Remember to talk to a physician before starting any new exercise routine.
Other Strategies to Boost Your Study Sessions
Going for a walk isn’t the only way to enhance your learning abilities. Here are 5 more study strategies you can use to make the most of your valuable study time.
1. Engage in Active Studying
Studying should be more than just reading. Reading over text and highlighting may be a good starting place, especially when you have a lot of material to cover that you may not have studied in a few weeks or even months. However, if you want to really take in the material, you’ll have to engage in more in depth study practices.
Here are some examples of active study techniques you can use:
- Rewrite, paraphrase, or speak the information out loud.
- Map out the information with diagrams and symbols.
- Create your own quiz or study guide to answer.
There are tons of study techniques out there, so try them all and see what works best for your unique learning habits.
2. Try Shorter, More Intense Sessions
Staying up all night to cram for a test is almost never a good idea. Not only will you be too exhausted to perform to your best ability, but it’s also very likely that you won’t retain much of what you study. Rather than pushing everything off to one long session, break your studying up into smaller, more focused sessions in the weeks leading up to an exam. You may even find it useful to spend a small amount of time studying each day throughout the semester.
3. Find the Right Environment
Everyone learns differently. You might find that, although your friends study well in the library or their room, those areas are too quiet for you. Or, you may feel the exact opposite, with even soft background noise drawing your attention away from your work.
Pay attention to your study habits. What environmental factors help or hinder your progress? Does the quiet hustle and bustle of a busy café help you zone in or are you too busy watching the people passing through? Is the library too warm or cold? Are the chairs creaky or uncomfortable? Consider these factors as you create an environment that allows you to truly focus without sensory distractions.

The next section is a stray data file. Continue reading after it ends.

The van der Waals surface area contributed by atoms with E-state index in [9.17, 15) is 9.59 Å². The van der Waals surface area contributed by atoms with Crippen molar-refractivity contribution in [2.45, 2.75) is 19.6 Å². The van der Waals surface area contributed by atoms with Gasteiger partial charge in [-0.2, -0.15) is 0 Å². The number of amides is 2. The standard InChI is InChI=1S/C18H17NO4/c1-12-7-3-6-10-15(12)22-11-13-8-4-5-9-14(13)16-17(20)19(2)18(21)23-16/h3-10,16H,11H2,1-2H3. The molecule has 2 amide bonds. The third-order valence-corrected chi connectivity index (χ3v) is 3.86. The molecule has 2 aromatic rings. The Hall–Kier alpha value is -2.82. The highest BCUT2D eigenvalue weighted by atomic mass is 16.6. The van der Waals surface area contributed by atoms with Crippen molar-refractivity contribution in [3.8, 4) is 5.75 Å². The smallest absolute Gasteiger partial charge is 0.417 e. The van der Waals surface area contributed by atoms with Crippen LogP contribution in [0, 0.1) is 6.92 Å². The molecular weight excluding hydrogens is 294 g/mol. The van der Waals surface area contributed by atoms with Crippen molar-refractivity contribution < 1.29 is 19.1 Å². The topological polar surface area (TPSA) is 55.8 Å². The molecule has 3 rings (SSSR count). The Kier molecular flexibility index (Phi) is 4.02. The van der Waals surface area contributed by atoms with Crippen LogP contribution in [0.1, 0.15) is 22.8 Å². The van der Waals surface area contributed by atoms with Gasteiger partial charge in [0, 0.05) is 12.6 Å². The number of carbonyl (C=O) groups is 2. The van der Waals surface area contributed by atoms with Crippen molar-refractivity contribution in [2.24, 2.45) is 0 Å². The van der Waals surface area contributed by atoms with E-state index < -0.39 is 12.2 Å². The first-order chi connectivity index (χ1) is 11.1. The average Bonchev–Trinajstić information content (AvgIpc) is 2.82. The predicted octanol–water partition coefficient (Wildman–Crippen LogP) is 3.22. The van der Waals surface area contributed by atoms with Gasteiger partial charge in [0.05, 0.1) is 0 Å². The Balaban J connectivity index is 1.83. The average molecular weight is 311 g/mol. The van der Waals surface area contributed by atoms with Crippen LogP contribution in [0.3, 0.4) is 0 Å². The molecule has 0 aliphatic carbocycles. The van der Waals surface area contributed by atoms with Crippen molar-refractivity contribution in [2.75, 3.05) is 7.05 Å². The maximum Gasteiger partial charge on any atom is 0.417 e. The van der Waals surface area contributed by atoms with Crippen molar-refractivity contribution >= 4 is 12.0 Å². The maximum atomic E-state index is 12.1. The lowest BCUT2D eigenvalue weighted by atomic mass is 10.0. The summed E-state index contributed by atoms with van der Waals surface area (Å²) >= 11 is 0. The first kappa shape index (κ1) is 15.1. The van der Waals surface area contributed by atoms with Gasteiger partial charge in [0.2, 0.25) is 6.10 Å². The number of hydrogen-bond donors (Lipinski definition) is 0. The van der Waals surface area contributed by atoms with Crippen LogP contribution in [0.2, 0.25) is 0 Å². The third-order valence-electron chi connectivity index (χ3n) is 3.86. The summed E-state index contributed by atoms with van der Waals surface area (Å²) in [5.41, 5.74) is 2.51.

4. Focus on One Task at a Time
You may be tempted to multitask, especially when you have a lot to do. But, if you want to retain the information you’re learning, you should aim to focus entirely on one task at a time. That includes pausing your study session for things like answering texts, snacking, scrolling through social media, etc. Rather than stopping every few minutes to check your phone, put any unneeded devices away for the duration of your session, then reward yourself with a long break when you’re finished.
5. Talk About What You’re Studying
A great way to engage with your material is to explain it to someone else who doesn’t know anything about it. Sit down with a friend, sibling, or parent, and chat with them about what you’re currently studying. They might ask you questions you hadn’t previously considered or prompt you to explain concepts in a new way, truly putting your knowledge to the test and showing you any gaps that you may have missed during your sessions.
PrepExpert is committed to helping students achieve the educational success they need to accomplish their lifelong goals. For more information about how to make the most out of your valuable study sessions, check out our blog or sign up for a course taught by one of our expert instructors.